To understand the neural basis of driving behavior and risk processes during adolescence and emerging adulthood and to develop individually tailored interventions to promote safe driving.
Motor vehicle crashes are the leading cause of death for adolescents and young adults. Research on adolescent drivers indicates that brain development and mastery of driving tasks lag behind the increased responsibility that teens experience as they learn to drive. Driving a car is a highly complex task that is influenced by a variety of neurocognitive capacities as well as social and contextual factors (i.e. peer influence) that can produce more or less risky driving.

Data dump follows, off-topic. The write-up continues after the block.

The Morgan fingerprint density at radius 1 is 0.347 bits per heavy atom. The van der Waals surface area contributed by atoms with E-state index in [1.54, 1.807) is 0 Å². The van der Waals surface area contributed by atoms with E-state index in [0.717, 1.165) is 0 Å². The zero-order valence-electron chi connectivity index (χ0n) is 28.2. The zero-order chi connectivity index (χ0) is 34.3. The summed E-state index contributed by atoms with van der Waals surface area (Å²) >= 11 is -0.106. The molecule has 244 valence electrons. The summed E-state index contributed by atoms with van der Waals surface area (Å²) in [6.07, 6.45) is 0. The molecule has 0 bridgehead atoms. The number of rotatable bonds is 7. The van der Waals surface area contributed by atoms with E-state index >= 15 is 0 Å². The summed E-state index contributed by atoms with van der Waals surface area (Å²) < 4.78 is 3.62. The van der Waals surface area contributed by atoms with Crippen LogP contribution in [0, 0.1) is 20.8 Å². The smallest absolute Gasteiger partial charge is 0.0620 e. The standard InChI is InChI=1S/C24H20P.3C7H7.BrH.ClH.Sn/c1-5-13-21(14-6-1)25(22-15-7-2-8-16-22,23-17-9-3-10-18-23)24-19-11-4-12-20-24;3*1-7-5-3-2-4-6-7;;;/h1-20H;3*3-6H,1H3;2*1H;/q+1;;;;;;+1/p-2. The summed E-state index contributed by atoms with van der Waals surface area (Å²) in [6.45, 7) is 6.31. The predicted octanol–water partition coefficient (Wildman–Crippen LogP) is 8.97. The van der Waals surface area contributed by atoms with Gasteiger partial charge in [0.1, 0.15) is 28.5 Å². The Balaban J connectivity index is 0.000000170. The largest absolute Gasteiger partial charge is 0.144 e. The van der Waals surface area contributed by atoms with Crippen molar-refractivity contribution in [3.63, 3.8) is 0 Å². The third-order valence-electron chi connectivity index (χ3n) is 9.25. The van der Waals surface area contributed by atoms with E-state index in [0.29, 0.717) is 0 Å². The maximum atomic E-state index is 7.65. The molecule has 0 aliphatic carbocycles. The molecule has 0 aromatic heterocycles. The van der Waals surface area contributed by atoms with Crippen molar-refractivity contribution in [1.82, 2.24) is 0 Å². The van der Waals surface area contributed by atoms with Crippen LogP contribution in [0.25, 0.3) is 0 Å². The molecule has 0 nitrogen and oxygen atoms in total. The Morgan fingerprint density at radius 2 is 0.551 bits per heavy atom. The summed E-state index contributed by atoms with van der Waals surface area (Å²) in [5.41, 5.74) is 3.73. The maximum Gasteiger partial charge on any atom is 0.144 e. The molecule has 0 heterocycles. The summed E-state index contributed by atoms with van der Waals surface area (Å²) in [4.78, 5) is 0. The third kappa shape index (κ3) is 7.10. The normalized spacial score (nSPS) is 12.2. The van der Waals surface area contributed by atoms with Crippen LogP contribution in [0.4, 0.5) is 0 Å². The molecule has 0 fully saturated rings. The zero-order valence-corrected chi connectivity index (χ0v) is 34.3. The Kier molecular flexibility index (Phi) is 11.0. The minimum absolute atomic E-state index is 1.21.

Developmental Neurocognitive Driving Simulation Research Center (DrivSim Lab) Leadership
Assistant Professor of Emergency Medicine
Assistant Professor in the Child Study Center
Arnold Gesell Professor of Child Psychiatry, Pediatrics and Psychology in the Yale Child Study Center
Professor of Emergency Medicine and in the Child Study Center
Associate Research Scientist in the Child Study Center